Formula: FSA Eligibility

Formula is not eligible for reimbursement with a limited care flexible spending account (LCFSA) or a dependent care flexible spending account (DCFSA). Formula is eligible for reimbursement with a flexible spending account (FSA), health savings account (HSA) and health reimbursement arrangement (HRA) with a Letter of Medical Necessity (LMN) from a doctor stating that the formula is necessary to treat a medical condition.

What is formula?

Commercial baby formula ingredients vary widely from brand to brand, but the composition of the formula is designed to replicate the nutritional content of a mother's breast milk one to three months postpartum. The Food and Drug Administration (FDA) has regulated that all commercial baby formula products must contain 29 essential ingredients, but the base of the formula can vary. The most common types of baby formula include:

  • Cow's Milk-Based - These formulas are chiefly designed to make it easier for babies to digest formula and closely resemble breast milk. However, because some babies could be allergic to the proteins found in cow's milk, other formula substitutes may be necessary.
  • Soy Milk-Based - Soy-based formulas are typically embraced by parents who wish to avoid animal-based foods and exclude them from their child's diet.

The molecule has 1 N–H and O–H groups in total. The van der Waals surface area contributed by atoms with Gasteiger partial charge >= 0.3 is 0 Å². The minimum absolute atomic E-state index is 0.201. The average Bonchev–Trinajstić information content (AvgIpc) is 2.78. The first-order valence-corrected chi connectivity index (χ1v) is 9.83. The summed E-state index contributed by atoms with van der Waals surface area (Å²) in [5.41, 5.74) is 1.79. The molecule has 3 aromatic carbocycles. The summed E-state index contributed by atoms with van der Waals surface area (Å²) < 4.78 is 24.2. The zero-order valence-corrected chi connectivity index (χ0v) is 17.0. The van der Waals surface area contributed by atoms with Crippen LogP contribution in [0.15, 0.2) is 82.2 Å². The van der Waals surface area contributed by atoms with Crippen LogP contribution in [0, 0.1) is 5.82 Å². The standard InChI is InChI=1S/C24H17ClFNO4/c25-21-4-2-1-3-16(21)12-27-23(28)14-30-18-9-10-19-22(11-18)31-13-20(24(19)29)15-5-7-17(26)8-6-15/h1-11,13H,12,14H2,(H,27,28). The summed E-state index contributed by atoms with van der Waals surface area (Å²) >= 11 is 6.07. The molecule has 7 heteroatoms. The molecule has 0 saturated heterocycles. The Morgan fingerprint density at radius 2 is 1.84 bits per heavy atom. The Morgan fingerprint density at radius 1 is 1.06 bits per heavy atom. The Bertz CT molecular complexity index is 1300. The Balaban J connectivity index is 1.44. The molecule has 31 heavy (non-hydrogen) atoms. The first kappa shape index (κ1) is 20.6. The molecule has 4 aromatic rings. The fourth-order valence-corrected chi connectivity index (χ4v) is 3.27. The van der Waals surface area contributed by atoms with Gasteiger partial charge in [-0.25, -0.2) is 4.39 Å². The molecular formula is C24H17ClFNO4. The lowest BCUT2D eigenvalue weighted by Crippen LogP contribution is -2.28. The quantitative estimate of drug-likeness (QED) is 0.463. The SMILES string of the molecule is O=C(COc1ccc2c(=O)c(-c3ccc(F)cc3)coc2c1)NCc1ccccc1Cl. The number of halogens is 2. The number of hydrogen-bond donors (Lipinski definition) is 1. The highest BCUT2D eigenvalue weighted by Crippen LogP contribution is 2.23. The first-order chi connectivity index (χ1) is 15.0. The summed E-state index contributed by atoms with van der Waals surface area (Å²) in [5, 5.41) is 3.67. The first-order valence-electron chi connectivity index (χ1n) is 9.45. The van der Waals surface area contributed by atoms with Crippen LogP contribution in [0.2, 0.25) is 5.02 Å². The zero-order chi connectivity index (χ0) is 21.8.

• Protein Hydrolyzed Formula - These formulas are composed of proteins that have been partially broken down and fall into two categories: Partially Hydrolyzed and Extensively Hydrolyzed. Partially Hydrolyzed formulas have only a portion of the proteins broken down into short chains called peptides, while extensively hydrolyzed formulas have both peptides and free amino acids, the latter of which are classified as hypoallergenic.

How do I obtain a Letter of Medical Necessity (LMN) for formula?

Traditionally, the IRS views baby formula as a product necessary for the "general health" of the child, but outside the realm of consumer spending account reimbursement as it does not treat or alleviate a specific medical condition. However, if the child has an allergy or a medical condition that calls for a specific type of formula, a benefits administrator may only reimburse the difference in the cost of baby formula to treat a medical condition from regular baby formula.

To ensure that account holders will be fully reimbursed for the price difference in formula, a Letter of Medical Necessity (LMN) may be necessary. This must be completed by a physician and will outline a specific diagnosis about how a specific type of formula will be used to alleviate the issue. Additionally, the physician must outline how long the use of this formula will last and another LMN must be submitted if the treatment exceeds the current plan year.

Eligibility Table

Flexible Spending Account (FSA) Limited Care FSA Dependent Care FSA Health Savings Account (HSA) Health Reimbursement Account (HRA)


Eligible with Rx

Eligible with LMN

Not Eligible

Legal Information / Regulations

Private Letter Ruling 200941003; Information Letter 2008-0039


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